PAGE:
Tee pushes for Chinese-type religious schools

Nation,-Ridhuan-Tee-Abdullah,-National-Schools,-vernacular-schoolsPETALING JAYA: Controversial preacher Ridhuan Tee Abdullah has proposed the government build Chinese-type religious schools for Muslims to compete against Chinese vernacular schools.

In his weekly column in Malay daily Sinar Harian, Tee said this was the best solution if the government felt that the Chinese language was important in the pursuit of progress and to meet the rise of China’s economic power.

“I’m confident the children of many Muslim converts and other Malays would send their children to these schools and we can compete with other Chinese vernacular schools,” he said, adding that he had proposed this at a round-table conference of Chinese Muslims recently.

Tee’s proposal comes in the wake of UKM Professor Teo Kok Seong’s revelation that more Malay parents were sending their children to Chinese schools.

Teo also said more Malaysian parents wanted their children to learn Mandarin to boost career and business prospects, especially with the emergence of China as an economic superpower.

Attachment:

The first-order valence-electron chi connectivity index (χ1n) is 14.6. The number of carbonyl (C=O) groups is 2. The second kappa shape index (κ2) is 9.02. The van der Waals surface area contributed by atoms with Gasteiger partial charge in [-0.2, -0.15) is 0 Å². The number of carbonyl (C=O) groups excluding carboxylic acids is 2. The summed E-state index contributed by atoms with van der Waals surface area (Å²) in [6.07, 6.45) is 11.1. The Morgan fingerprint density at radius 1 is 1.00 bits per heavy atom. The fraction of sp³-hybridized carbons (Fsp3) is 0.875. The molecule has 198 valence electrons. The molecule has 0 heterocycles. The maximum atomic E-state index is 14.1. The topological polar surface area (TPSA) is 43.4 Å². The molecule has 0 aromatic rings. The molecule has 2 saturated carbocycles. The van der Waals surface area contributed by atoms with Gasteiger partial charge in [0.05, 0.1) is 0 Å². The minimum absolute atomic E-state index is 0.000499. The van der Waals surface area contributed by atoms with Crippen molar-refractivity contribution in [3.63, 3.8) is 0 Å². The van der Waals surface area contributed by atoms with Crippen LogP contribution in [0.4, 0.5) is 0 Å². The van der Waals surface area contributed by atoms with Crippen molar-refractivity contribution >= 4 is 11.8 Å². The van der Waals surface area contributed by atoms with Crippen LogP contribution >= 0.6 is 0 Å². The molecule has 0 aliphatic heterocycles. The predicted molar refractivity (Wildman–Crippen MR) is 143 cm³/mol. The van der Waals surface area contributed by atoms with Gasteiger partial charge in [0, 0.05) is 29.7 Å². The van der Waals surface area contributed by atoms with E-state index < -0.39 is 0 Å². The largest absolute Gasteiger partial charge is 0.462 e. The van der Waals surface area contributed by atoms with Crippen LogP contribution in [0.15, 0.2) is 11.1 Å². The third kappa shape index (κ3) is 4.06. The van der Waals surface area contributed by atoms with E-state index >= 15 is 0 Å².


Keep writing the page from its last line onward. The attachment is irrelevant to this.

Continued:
On a related matter, Tee said it was shocking that the National Education Advisory Council suggested national schools tone down their Malay and Muslim identities in order to attract non-Malay students, whereas vernacular schools were not required to do the same.

He was referring to a statement by Education Minister Mahdzir Khalid that the government would not allow national schools to become “too Islamic”, as Malaysia was a modern Muslim nation.

“Today, national schools are said to be too Malay or too Islamic to the point that non-Malay students and even Malay students have no interest in enrolling,” said Tee.

“The question is whether it is true that national schools are not getting any attention because they’re too Malay and Islamic, or if there are other bigger issues. This is what the council has failed to understand.”

Tee also warned against toning down Malay and Muslim identities, arguing that compromises such as these would result in the country losing its sovereignty altogether.

“If we lose this sovereignty, we will be damned”.